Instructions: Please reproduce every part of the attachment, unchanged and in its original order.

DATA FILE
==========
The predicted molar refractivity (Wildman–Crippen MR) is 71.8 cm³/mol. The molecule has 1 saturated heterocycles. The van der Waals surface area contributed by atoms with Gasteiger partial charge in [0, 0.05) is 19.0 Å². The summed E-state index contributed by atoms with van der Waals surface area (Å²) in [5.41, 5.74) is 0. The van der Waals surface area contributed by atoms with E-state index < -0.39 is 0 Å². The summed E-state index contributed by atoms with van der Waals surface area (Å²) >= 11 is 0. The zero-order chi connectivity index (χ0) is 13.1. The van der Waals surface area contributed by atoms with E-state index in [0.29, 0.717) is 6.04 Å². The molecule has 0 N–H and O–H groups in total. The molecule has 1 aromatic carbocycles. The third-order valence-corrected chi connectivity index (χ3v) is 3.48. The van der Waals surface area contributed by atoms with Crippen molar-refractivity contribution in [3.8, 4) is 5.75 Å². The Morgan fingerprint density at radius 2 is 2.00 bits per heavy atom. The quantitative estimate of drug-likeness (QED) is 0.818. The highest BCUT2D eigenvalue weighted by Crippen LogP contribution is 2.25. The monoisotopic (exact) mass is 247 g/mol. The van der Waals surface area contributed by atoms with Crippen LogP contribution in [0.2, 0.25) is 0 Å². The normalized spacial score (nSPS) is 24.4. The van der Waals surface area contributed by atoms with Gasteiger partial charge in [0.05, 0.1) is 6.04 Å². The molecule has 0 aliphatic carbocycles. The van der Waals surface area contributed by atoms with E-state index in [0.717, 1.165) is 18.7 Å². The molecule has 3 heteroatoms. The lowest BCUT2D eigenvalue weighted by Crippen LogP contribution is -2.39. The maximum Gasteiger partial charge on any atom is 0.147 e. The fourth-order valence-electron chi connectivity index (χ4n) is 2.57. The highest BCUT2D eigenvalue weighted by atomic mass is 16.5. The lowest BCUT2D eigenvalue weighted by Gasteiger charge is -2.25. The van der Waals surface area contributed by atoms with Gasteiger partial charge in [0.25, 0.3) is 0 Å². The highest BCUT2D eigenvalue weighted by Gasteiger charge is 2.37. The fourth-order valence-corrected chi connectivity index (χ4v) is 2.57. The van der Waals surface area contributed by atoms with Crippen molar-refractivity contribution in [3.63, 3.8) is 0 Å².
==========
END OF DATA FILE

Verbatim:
The predicted molar refractivity (Wildman–Crippen MR) is 71.8 cm³/mol. The molecule has 1 saturated heterocycles. The van der Waals surface area contributed by atoms with Gasteiger partial charge in [0, 0.05) is 19.0 Å². The summed E-state index contributed by atoms with van der Waals surface area (Å²) in [5.41, 5.74) is 0. The van der Waals surface area contributed by atoms with E-state index < -0.39 is 0 Å². The summed E-state index contributed by atoms with van der Waals surface area (Å²) >= 11 is 0. The zero-order chi connectivity index (χ0) is 13.1. The van der Waals surface area contributed by atoms with E-state index in [0.29, 0.717) is 6.04 Å². The molecule has 0 N–H and O–H groups in total. The molecule has 1 aromatic carbocycles. The third-order valence-corrected chi connectivity index (χ3v) is 3.48. The van der Waals surface area contributed by atoms with Crippen molar-refractivity contribution in [3.8, 4) is 5.75 Å². The Morgan fingerprint density at radius 2 is 2.00 bits per heavy atom. The quantitative estimate of drug-likeness (QED) is 0.818. The highest BCUT2D eigenvalue weighted by Crippen LogP contribution is 2.25. The monoisotopic (exact) mass is 247 g/mol. The van der Waals surface area contributed by atoms with Crippen LogP contribution in [0.2, 0.25) is 0 Å². The normalized spacial score (nSPS) is 24.4. The van der Waals surface area contributed by atoms with Gasteiger partial charge in [0.05, 0.1) is 6.04 Å². The molecule has 0 aliphatic carbocycles. The van der Waals surface area contributed by atoms with E-state index in [0.717, 1.165) is 18.7 Å². The molecule has 3 heteroatoms. The lowest BCUT2D eigenvalue weighted by Crippen LogP contribution is -2.39. The maximum Gasteiger partial charge on any atom is 0.147 e. The fourth-order valence-electron chi connectivity index (χ4n) is 2.57. The highest BCUT2D eigenvalue weighted by atomic mass is 16.5. The lowest BCUT2D eigenvalue weighted by Gasteiger charge is -2.25. The van der Waals surface area contributed by atoms with Gasteiger partial charge in [0.25, 0.3) is 0 Å². The highest BCUT2D eigenvalue weighted by Gasteiger charge is 2.37. The fourth-order valence-corrected chi connectivity index (χ4v) is 2.57. The van der Waals surface area contributed by atoms with Crippen molar-refractivity contribution in [3.63, 3.8) is 0 Å².